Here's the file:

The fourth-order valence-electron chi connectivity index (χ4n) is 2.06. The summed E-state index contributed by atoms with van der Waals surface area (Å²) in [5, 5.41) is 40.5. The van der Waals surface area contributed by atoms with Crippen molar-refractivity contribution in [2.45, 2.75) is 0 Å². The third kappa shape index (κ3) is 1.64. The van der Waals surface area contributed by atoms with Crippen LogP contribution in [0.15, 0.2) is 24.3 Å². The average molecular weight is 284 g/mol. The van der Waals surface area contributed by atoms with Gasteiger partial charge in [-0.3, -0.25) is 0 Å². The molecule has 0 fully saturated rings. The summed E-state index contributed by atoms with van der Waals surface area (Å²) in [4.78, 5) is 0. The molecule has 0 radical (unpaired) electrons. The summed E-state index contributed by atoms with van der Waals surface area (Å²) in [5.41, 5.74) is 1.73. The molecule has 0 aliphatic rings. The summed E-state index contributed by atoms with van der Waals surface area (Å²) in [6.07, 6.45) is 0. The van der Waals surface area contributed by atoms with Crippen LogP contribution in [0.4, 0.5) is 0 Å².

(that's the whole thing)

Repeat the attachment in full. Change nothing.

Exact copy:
The fourth-order valence-electron chi connectivity index (χ4n) is 2.06. The summed E-state index contributed by atoms with van der Waals surface area (Å²) in [5, 5.41) is 40.5. The van der Waals surface area contributed by atoms with Crippen molar-refractivity contribution in [2.45, 2.75) is 0 Å². The third kappa shape index (κ3) is 1.64. The van der Waals surface area contributed by atoms with Crippen LogP contribution in [0.15, 0.2) is 24.3 Å². The average molecular weight is 284 g/mol. The van der Waals surface area contributed by atoms with Gasteiger partial charge in [-0.3, -0.25) is 0 Å². The molecule has 0 fully saturated rings. The summed E-state index contributed by atoms with van der Waals surface area (Å²) in [4.78, 5) is 0. The molecule has 0 radical (unpaired) electrons. The summed E-state index contributed by atoms with van der Waals surface area (Å²) in [5.41, 5.74) is 1.73. The molecule has 0 aliphatic rings. The summed E-state index contributed by atoms with van der Waals surface area (Å²) in [6.07, 6.45) is 0. The van der Waals surface area contributed by atoms with Crippen LogP contribution in [0.4, 0.5) is 0 Å².